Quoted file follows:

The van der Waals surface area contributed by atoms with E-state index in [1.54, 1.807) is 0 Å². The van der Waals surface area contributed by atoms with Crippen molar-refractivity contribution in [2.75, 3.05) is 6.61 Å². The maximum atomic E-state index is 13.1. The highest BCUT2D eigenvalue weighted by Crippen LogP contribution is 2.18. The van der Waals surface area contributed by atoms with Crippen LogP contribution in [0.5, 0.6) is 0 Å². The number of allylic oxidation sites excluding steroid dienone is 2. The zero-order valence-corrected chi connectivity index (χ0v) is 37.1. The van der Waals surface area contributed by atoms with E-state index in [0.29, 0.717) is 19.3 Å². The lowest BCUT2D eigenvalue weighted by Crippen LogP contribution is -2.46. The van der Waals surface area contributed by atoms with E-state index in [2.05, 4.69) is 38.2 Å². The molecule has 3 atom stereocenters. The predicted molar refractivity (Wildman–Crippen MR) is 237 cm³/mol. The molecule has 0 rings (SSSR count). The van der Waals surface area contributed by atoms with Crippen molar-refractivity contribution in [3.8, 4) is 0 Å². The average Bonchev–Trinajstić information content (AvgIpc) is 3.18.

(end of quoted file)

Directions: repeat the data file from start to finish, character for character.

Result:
The van der Waals surface area contributed by atoms with E-state index in [1.54, 1.807) is 0 Å². The van der Waals surface area contributed by atoms with Crippen molar-refractivity contribution in [2.75, 3.05) is 6.61 Å². The maximum atomic E-state index is 13.1. The highest BCUT2D eigenvalue weighted by Crippen LogP contribution is 2.18. The van der Waals surface area contributed by atoms with Crippen LogP contribution in [0.5, 0.6) is 0 Å². The number of allylic oxidation sites excluding steroid dienone is 2. The zero-order valence-corrected chi connectivity index (χ0v) is 37.1. The van der Waals surface area contributed by atoms with E-state index in [0.29, 0.717) is 19.3 Å². The lowest BCUT2D eigenvalue weighted by Crippen LogP contribution is -2.46. The van der Waals surface area contributed by atoms with E-state index in [2.05, 4.69) is 38.2 Å². The molecule has 3 atom stereocenters. The predicted molar refractivity (Wildman–Crippen MR) is 237 cm³/mol. The molecule has 0 rings (SSSR count). The van der Waals surface area contributed by atoms with Crippen molar-refractivity contribution in [3.8, 4) is 0 Å². The average Bonchev–Trinajstić information content (AvgIpc) is 3.18.